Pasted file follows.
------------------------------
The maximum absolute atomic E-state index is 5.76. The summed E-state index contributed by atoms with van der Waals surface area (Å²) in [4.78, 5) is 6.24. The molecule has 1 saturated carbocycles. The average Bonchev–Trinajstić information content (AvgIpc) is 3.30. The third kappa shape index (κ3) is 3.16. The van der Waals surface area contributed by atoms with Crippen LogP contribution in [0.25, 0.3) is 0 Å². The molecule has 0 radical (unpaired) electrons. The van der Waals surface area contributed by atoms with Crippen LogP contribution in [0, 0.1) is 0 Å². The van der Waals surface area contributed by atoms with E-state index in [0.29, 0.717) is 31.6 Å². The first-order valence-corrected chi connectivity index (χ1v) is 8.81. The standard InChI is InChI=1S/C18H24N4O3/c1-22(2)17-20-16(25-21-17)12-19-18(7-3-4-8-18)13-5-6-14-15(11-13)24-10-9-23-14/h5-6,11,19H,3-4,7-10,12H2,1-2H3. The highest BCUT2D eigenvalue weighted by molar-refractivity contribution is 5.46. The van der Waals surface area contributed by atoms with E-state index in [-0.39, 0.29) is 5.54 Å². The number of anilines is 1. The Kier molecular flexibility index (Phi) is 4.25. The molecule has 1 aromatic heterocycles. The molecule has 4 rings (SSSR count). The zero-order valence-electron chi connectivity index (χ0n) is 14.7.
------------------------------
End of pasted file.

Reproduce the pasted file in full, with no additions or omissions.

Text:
The maximum absolute atomic E-state index is 5.76. The summed E-state index contributed by atoms with van der Waals surface area (Å²) in [4.78, 5) is 6.24. The molecule has 1 saturated carbocycles. The average Bonchev–Trinajstić information content (AvgIpc) is 3.30. The third kappa shape index (κ3) is 3.16. The van der Waals surface area contributed by atoms with Crippen LogP contribution in [0.25, 0.3) is 0 Å². The molecule has 0 radical (unpaired) electrons. The van der Waals surface area contributed by atoms with Crippen LogP contribution in [0, 0.1) is 0 Å². The van der Waals surface area contributed by atoms with E-state index in [0.29, 0.717) is 31.6 Å². The first-order valence-corrected chi connectivity index (χ1v) is 8.81. The standard InChI is InChI=1S/C18H24N4O3/c1-22(2)17-20-16(25-21-17)12-19-18(7-3-4-8-18)13-5-6-14-15(11-13)24-10-9-23-14/h5-6,11,19H,3-4,7-10,12H2,1-2H3. The highest BCUT2D eigenvalue weighted by molar-refractivity contribution is 5.46. The van der Waals surface area contributed by atoms with E-state index in [-0.39, 0.29) is 5.54 Å². The number of anilines is 1. The Kier molecular flexibility index (Phi) is 4.25. The molecule has 1 aromatic heterocycles. The molecule has 4 rings (SSSR count). The zero-order valence-electron chi connectivity index (χ0n) is 14.7.